Hispanic women and young people are the most supportive of the right to abortion without limits

Abortion was legalized in the US in 1973 with a landmark Supreme Court ruling known as Roe versus Wade.

Abortion was legalized in the US in 1973 with a landmark Supreme Court ruling known as Roe versus Wade.

Photo: Saul Loeb/Getty Images

According to a new survey conducted by Univision and NORC at the University of Chicago, younger Hispanics and women are most in favor of abortion, a procedure they want to make legal in the United States.

According to the interview in support for legal and unrestricted abortion, four out of ten are women, while three out of ten are men.

Abortion was legalized in the country in 1973 with a landmark ruling by the Supreme Court known as Roe versus Wade, which considered that a woman has the right to voluntarily terminate her pregnancy without any type of restriction until the 23rd week of gestation.

In 2021, Mississippi and Texas passed legislation imposing restrictions on abortion in the 15th week of pregnancyeven before women are aware that they are pregnant.

This past Thursday, Florida state law mandated similar legislation to be signed by Governor Ron DeSantis.

For its part, the Supreme Court is studying the Mississippi case. However, there are groups that defend abortion that fear that the ruling of the magistrates will seriously damage the precedent of the Roe versus Wade case or that it will be completely reversed. In the case of the state of Texas, this procedure is followed in the lower courts.

The field study also demonstrated the ideological differences between Democrats and Republicans on pregnancy termination. On the one hand, Democrats and independents are the ones who say abortion should be legal in all casesin contrast with the Republican Party who agree that restrictions are applied and that it be done in special cases.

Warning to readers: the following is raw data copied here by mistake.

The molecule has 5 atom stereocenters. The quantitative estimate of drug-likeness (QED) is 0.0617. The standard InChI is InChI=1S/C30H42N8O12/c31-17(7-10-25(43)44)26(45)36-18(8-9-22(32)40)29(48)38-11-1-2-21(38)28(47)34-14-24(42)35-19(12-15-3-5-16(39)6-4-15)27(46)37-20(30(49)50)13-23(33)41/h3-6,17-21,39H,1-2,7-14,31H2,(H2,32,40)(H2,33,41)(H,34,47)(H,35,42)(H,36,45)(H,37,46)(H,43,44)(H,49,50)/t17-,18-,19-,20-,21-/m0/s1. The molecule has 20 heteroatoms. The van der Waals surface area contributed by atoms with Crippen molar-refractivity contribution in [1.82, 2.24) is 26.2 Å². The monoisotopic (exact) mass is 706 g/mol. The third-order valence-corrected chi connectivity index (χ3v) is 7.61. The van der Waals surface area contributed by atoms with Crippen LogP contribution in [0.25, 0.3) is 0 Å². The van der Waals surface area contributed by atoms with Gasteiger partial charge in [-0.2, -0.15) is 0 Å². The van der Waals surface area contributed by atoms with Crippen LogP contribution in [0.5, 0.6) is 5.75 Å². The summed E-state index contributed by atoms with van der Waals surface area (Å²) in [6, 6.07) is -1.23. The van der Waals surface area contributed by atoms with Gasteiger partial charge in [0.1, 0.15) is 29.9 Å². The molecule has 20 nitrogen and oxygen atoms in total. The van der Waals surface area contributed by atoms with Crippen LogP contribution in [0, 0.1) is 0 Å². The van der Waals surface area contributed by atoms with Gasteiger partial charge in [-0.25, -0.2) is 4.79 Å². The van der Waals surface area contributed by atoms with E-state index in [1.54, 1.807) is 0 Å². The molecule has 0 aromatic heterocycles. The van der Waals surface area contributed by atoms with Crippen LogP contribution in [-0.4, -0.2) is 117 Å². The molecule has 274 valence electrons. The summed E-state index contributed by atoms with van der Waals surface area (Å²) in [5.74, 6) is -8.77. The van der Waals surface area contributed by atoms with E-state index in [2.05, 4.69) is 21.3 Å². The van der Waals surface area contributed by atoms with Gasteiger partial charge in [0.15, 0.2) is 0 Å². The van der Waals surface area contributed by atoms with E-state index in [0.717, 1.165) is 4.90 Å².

The poll also included Hispanics on the two most controversial aspects of the Texas Law.

The state legislation took effect in September, but was temporarily invalidated later by a federal judge. In December, the US Supreme Court avoided ruling on the constitutionality of the law and returned this abortion case to state courts.

Almost half of the respondents He asked them about the section of the law that prohibits abortion once the heartbeat of the embryo is detected.. 55% said that they strongly disapproved of this limitation, while 27% agreed that it should be imposed.

On the other hand, the next half they were questioned about private citizens being able to sue abortion providers or any entity or person that helps a woman interrupt her pregnancyif they believe they violate the ban.

Six out of ten people questioned said they disagreed with this measure. Only 19% agreed.

Likewise, it can be observed that it is young people who most favor the decriminalization of abortion. Two fifths of the people who defend the interruption of legal pregnancy are under 30 years of age.

On the contrary, older Hispanics are the group that supports their application with limitations and only in special cases. Three out of ten people who defend the medical procedure with restrictions are between 30 and 45 years old.

This is a very close percentage between those over 60 who believe it should be illegal and only allowed in case of rape, incest or to save the life of the mother.

In this sense, hehe survey revealed that in general 33% of Hispanics think that the interruption of pregnancy should be legal in all cases, while 24% think that it should be applied with limitations. Finally, 12% are categorically opposed to abortion.

鈥淲e know that despite certain narratives that paint the Latino community as conservative, many people in our community understand and sympathize with Latinas/xs who need to terminate a pregnancy.鈥

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